Taking in some of the best of the region with a half day trip around the Wood Wine and Roses drive is as easy as the 6 beautiful stops below. Delightful roses and local produce mixed with the wooded national parks and the short walks all combine to make this a day trip to suit many tastes.

The first stop on the loop is the delicious Portland Strawberries. Strawberries harvested all year  with both fresh and value added products available. This great stop will fill your picnic basket with a range of Jams, Liqueurs, Wine, Chocolates and much other local produce is bound to make any lunch stop unforgettable.

Trelaor Roses can be found only minutes up the road from the Strawberry Farm. These lovely Roses can be purchased at the farm or on-line. Enjoy the open garden and make a shopping list of some of the fragrant and colorful varieties  that are on display year round.. New varieties are always being produced and Treloar’s are among the top rose producers for both quality and variety.

Travelling further along to the home of the Wood Wine & Roses Festival at Heywood. Held on the last weekend in February every year finds the town alive with activity as the festival take s place. The rose lined main street gives many opportunities to finish filling your basket with goodies to compliment your strawberry farm purchases in readiness for some of the tranquil picnic areas available through the Cobboboonee State Forest.

From Heywood the drive takes you into the Cobboboonee State Forest. The Forest is 27,000 ha and is managed by the Department of Sustainability and Environment. Three main species of trees are found in the forest. Al these species of Eucalypt, Messmate Stringybark, Manna Gum and Narrow-leaf Peppermint are harvested and milled at the surrounding sawmills at Gorae, Heathmere and Hamilton.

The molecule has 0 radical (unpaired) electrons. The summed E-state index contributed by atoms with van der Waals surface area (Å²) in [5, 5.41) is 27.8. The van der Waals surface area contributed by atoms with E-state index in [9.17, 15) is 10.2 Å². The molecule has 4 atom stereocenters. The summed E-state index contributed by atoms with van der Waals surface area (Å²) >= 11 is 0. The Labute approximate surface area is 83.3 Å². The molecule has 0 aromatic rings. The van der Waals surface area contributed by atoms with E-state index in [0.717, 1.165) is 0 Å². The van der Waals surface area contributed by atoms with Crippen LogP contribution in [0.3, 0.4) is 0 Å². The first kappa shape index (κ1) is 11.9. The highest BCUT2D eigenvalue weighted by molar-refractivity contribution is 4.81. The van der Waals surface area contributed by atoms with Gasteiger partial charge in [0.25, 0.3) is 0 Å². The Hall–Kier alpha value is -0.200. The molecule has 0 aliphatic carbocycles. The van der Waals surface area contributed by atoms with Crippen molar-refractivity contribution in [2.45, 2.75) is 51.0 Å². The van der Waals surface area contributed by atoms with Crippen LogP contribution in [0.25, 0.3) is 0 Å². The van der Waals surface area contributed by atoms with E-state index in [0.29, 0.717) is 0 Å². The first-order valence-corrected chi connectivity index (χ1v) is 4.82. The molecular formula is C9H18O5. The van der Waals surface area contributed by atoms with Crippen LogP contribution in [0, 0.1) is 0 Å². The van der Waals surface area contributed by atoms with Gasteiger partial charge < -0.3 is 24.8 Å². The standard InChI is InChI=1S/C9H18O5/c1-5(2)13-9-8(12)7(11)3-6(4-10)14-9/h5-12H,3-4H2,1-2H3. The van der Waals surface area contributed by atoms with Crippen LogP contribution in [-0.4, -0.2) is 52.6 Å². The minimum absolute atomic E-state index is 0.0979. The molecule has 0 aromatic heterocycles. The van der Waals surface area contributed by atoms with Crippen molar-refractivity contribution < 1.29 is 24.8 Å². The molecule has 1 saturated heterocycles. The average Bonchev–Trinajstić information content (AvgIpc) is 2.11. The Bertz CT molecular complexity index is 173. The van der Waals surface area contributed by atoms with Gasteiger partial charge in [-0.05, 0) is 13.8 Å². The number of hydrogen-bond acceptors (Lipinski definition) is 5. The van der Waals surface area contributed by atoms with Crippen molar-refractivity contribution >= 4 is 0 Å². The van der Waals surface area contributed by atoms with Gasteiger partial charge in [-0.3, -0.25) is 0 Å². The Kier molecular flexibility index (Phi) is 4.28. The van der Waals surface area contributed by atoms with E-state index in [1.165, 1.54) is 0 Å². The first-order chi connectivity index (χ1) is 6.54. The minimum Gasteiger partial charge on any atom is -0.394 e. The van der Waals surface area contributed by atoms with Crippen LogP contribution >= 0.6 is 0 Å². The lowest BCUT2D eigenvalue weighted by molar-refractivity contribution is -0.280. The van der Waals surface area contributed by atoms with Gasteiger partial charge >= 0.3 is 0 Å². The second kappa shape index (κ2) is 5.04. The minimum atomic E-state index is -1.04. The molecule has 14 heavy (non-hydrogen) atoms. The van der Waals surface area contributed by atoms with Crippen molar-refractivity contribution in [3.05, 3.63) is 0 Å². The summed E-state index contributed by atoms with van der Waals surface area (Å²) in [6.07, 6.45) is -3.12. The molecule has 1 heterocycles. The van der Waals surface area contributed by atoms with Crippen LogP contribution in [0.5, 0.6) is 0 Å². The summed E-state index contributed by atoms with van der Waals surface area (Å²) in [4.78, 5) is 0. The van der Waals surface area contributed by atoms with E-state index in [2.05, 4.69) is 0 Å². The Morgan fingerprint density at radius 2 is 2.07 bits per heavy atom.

The suggested lunch stop is at the Surry Ridge Picnic Area. There is an option for a short walk around Tim’s Loop to work up an appetite. This short walk loops around crossing then re-crossing the Surry River which starts in the forest and makes its way to Narrawong.

Stopping at Stringy’s Tree is an option to see a magnificent example of the Mesmate Stringybark’s. This tree was cared for by Harold “Stringy” Aldridge one of the forest overseers based at Heywood from 1930 to 1968.

The final stop on the drive is the Heathland Nature Walk . This short loop walk takes around 30 minutes and is part of the greater walk – The Great South West Walk. Panoramic views of the forest and heathland are found on this walk.

As you return to Portland you will see lush farmland that has been cleared from the forest and converted into farmland after settlement of the region. Dairy, Beef and Sheep  are the predominant livestock in the area and the volcanic ground provides good quality top soil for pastures.